MYERS, Marcella J.; College of Saint Catherine: The Confidence to Use Confidence Intervals:Moving Students toward More Sophisticated Analyses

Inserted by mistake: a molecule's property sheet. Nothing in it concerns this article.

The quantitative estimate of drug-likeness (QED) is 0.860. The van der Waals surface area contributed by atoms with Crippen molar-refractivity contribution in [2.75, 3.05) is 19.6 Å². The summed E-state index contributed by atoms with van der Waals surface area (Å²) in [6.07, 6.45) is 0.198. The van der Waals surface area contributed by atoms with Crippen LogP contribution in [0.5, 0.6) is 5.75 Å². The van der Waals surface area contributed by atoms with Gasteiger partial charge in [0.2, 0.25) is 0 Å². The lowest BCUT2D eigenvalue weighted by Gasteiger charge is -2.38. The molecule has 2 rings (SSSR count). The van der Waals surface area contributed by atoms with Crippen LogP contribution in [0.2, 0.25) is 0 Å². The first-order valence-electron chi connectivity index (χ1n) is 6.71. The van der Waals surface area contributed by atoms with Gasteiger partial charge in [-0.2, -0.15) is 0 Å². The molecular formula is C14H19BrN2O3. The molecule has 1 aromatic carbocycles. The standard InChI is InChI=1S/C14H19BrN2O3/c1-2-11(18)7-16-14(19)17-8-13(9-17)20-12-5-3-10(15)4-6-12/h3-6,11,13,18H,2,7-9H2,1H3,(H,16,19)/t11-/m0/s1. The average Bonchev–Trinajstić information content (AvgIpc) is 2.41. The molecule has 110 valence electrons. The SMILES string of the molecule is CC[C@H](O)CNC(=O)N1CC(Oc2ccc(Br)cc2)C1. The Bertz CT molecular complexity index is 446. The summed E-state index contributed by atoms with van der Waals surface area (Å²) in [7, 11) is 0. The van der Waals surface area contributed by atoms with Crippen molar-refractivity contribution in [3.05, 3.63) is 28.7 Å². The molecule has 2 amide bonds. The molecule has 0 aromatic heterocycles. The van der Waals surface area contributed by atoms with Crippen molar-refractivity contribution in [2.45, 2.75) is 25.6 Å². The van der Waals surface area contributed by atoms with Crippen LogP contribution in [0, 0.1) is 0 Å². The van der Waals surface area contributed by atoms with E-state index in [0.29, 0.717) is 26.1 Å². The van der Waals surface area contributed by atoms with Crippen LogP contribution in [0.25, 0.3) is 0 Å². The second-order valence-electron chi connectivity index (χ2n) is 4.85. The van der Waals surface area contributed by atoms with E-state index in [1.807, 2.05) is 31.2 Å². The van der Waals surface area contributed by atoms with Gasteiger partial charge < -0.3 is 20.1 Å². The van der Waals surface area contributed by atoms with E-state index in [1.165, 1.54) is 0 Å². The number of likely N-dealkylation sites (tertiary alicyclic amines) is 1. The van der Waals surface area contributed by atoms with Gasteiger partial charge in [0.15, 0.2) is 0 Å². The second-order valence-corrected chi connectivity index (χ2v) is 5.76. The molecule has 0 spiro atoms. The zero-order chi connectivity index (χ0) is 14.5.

As the result of much trial and error in the undergraduate classroom, I have become convinced that: 1) students require objective rules (statistics) to properly interpret their data, no matter how simple the experiment, 2) students learn statistics most effectively while doing science, and 3) students should be introduced to statistical concepts as early as possible, as it takes repeated exposures for real understanding to take place. In the past, I have found that introductory biology students are quite capable of using standard errors (essentially hypothesis tests) to judge whether two means are significantly different. The challenge with these students has been to help them meaningfully interpret the statistical outcomes of their experiments in the context of the biology involved; students tend to conflate statistical significance with biological significance. Recently, my colleagues and I have begun teaching our students how to use confidence intervals to analyze their experimental results. Confidence intervals give upper and lower bounds for the likely size of any true treatment effect, rather than just determining whether the treatment effect is significant. This approach seems to help students look beyond the dichotomy of significant vs. non-significant treatment effects (which can also be determined using confidence intervals) and to instead focus on the range of possible effect sizes. Thus, for both significant and non-significant differences, students are required to think about and discuss the size of treatment effect that would be biologically meaningful in the system under consideration. In my talk, I will discuss these issues more fully and show the presentation on confidence intervals my colleagues and I give early in the semester in our introductory biology labs.